What about extending the wiki...?

Bill Maltby, LFS Organizational bill at nospam.dot
Sat Mar 13 04:27:17 PST 2004

On Sat, 13 Mar 2004, Jeroen Coumans wrote:

> Anderson Lizardo said the following on 03/12/04 19:59:
> > On Sex, 12 Mar 2004 18:29:39 +0100, Jeroen Coumans wrote:
> >
> >><snip>

> > Look how Jeroen's time to maintain the website and the FAQ got reduced,
> > we must take into account that with a Wiki it will be a lot easy to the
> > visitor itself fix a typo or a mirror maintainer fix his entry on the
> > mirrors list. That is, we from the website team will be "freed" from
> > trivial changes.

I support that.

> The idea is indeed to put the burden of adding and maintaining good
> content on the community, as it should be. What if both myself and you
> disappear from the community? Currently I'm not sure who's able to fill
> the gap. I'm looking for a permanent solution which is community-based
> so it needs the least possible administration. A wiki is the natural choice.

If site you propose is to support interaction between community *users*
of the *LFS products, I can support that. I can not support its use as
the platform that presents the final products if it is open to
modification by anybody at any time.

> And I have enough trust in our userbase that they will do a great job of
> self-regulation.

Have you not been watching all the lists? This is a naive POV, IMO.

> Also, this is a chance for the community to become more
> involved into the writing in a more permanent way, just as the hints
> have encouraged people.

There is a big difference between hints and the "official" *LFS
products. Hints need have no concern for consistency of presentation or
coordination with other facets of the project. Books are different. A
website is different.

> A Wiki could even absorb the hints project (and
> perhaps the patches too). In fact, in the long run, I think it should. I
> think the Wiki is the next logical step to sustain, evolve, progress and
> consolidate our community and its knowledge more efficiently. Take the
> following bottom-to-top communication channels (bottom=user, top=leaders)
> - IRC: very fast, one-to-many communication "no" archives. Excellent for
> quickies & support
> - Mailinglist & newsgroups: low-barrier, one-to-many communication with
> archives. Excellent for extending community knowledge & discussion.
> Archives are badly navigatable though, thus community knowledge quickly
> disappears and every newcomer has to relearn everything.

No, community knowledge does not "disappear". It just must be found.
Every newcomer has to relearn, or not, regardless of the storage and
presentation structure.

> - Wiki: low-barrier, one-to-many & many-to-one communication with
> archives & easily navigatable. Excellent for extending community
> knowledge in a permanent way. Combined with the hints & patches project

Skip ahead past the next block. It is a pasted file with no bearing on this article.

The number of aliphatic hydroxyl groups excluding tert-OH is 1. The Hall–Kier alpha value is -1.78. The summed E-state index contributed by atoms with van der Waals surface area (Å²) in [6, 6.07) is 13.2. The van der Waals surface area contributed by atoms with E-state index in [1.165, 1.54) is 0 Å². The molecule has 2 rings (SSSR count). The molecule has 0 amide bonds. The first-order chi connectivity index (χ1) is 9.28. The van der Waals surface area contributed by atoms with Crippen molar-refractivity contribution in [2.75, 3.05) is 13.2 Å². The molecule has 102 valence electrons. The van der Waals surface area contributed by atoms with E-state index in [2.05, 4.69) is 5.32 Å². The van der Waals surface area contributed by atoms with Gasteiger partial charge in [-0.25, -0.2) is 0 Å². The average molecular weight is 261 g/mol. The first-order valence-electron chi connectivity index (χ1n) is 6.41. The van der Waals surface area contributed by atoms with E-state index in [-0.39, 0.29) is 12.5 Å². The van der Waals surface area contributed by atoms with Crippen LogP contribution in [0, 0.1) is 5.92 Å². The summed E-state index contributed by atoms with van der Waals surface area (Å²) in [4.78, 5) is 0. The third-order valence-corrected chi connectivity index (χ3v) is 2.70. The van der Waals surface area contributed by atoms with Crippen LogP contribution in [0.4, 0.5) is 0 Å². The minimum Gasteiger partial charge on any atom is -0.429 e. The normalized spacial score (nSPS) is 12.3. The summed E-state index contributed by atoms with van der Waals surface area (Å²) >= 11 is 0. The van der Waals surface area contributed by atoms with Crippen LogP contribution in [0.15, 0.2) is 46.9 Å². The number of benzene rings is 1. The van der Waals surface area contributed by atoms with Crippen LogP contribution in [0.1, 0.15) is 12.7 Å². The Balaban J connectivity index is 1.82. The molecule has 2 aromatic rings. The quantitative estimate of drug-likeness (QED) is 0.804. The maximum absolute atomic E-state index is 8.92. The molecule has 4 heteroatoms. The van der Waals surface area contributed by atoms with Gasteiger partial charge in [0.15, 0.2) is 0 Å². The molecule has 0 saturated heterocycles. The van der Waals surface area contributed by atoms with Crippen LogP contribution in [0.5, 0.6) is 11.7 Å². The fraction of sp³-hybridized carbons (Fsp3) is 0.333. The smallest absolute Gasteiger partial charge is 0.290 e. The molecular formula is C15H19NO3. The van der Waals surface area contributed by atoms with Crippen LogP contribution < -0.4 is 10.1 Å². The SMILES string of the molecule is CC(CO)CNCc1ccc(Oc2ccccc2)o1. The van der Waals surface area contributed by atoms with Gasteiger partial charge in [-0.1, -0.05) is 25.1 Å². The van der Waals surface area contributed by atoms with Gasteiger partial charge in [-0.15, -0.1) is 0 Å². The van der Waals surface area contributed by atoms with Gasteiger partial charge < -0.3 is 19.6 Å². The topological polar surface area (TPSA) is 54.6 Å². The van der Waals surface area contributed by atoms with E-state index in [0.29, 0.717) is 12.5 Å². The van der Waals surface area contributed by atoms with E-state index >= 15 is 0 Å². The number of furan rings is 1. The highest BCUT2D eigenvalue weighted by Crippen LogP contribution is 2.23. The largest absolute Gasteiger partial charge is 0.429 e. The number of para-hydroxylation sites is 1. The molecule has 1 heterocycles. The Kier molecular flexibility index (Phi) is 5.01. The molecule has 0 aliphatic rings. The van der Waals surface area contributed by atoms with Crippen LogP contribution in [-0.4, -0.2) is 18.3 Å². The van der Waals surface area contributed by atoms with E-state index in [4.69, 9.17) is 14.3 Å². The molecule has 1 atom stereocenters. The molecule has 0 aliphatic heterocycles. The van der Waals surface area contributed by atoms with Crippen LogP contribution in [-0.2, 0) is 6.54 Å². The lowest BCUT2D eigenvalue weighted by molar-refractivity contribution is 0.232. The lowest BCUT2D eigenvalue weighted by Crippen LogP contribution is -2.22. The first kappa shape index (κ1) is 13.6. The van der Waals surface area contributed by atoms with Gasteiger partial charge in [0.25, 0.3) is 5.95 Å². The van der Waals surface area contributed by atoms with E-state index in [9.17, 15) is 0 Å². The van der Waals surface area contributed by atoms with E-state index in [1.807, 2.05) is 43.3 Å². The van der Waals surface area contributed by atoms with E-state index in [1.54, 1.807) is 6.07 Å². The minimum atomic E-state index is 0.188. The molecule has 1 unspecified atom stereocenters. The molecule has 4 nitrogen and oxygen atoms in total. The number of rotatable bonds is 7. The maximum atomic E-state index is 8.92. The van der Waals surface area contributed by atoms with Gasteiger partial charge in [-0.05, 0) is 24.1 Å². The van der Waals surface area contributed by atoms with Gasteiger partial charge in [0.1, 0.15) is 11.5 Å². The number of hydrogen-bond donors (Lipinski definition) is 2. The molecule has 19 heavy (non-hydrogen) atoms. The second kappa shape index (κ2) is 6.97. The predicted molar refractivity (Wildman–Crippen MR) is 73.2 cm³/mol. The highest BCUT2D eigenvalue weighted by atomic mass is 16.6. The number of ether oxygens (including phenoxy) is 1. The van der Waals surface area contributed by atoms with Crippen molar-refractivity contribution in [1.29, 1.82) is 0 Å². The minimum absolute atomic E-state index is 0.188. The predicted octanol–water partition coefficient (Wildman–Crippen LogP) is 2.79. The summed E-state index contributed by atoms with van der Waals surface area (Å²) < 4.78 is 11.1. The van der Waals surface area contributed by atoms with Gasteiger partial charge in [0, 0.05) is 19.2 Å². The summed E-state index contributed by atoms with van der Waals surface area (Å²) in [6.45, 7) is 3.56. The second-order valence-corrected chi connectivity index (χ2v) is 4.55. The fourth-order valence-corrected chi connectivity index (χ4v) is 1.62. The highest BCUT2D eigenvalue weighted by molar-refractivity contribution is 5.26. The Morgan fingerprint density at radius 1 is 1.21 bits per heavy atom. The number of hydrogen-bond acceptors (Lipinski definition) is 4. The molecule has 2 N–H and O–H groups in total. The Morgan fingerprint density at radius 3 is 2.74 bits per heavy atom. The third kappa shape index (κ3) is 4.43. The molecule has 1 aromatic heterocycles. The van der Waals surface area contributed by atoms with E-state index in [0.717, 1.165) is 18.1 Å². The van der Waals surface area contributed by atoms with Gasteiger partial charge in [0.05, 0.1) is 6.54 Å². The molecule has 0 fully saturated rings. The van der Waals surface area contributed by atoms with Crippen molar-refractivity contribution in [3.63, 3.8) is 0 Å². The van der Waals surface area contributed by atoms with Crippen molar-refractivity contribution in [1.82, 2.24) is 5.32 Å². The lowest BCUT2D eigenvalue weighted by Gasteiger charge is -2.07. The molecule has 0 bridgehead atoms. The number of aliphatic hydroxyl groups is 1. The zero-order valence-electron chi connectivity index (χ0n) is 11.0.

Do you believe that several years of free-form
posting to a wiki will be more available to a new user? The same people
who do not read and do not use the current search facility will be using
the new facility. The ones who ask about partitioning, ISO CD, ...  will
will behave the same.

> Some information can be considered fixed and should be guarded
> carefully, for example via an ownership model which I've proposed. Each
> projectleader would regularly check his pages for accuracy.

No! That requires repetitive, mind-numbing review. It is unlikely that
such a process could ensure accuracy of content, consistency of
presentation, ... in a confident way.

This replaces a process that ensures the contents have not changed, and
requires no verification (low effort) with one that does not ensure
verification and is high-effort.

> > A CMS, althought is indeed more flexible than our current CVS/manual
> > editting, still is a maintainance burden, because we need to keep track
> > of user management, give different roles to the users allowing them or
> > not to post a news item or modify static pages. But then "fine-grained
> > permission control" is actually a feature of a CMS.
> I think that by the time our Wiki will be abused as much as the
> mailinglists, we have decent user auth in our Wiki. PHPWiki-development
> is active lately, so we have decent prospects for a great succes of this
> project.

In that case, you should *begin* with "decent user auth". Why wait until
the disease happens and then cure it? It can be prevented at the

All this proposal of zero-level authorization, a "self-managing" user
community is seriously flawed. It ignores history. It seems that an
"engineering exercise" has been undertaken here. It seems that a tool
that allows the reduction of one burden is attractive to the one
relieved of the burden and that serious analysis of the effects has not
been done.

To list all the benefits is *not* the same as serious analysis. If you
seriously consider a completely open website and related, I think you
should take a more structured approach. Establish the goals, propose the
(various) strategies, play the what-if games (taking into account the
demonstrated history), draw tentative conclusions, and present a
well-reasoned and well-structured proposal to *-dev for discussion.

To do otherwise is to do nothing more than offer a political solution to
a non-political problem.

Bill Maltby,
LFS Organizational
Use fixed above line to mail me direct

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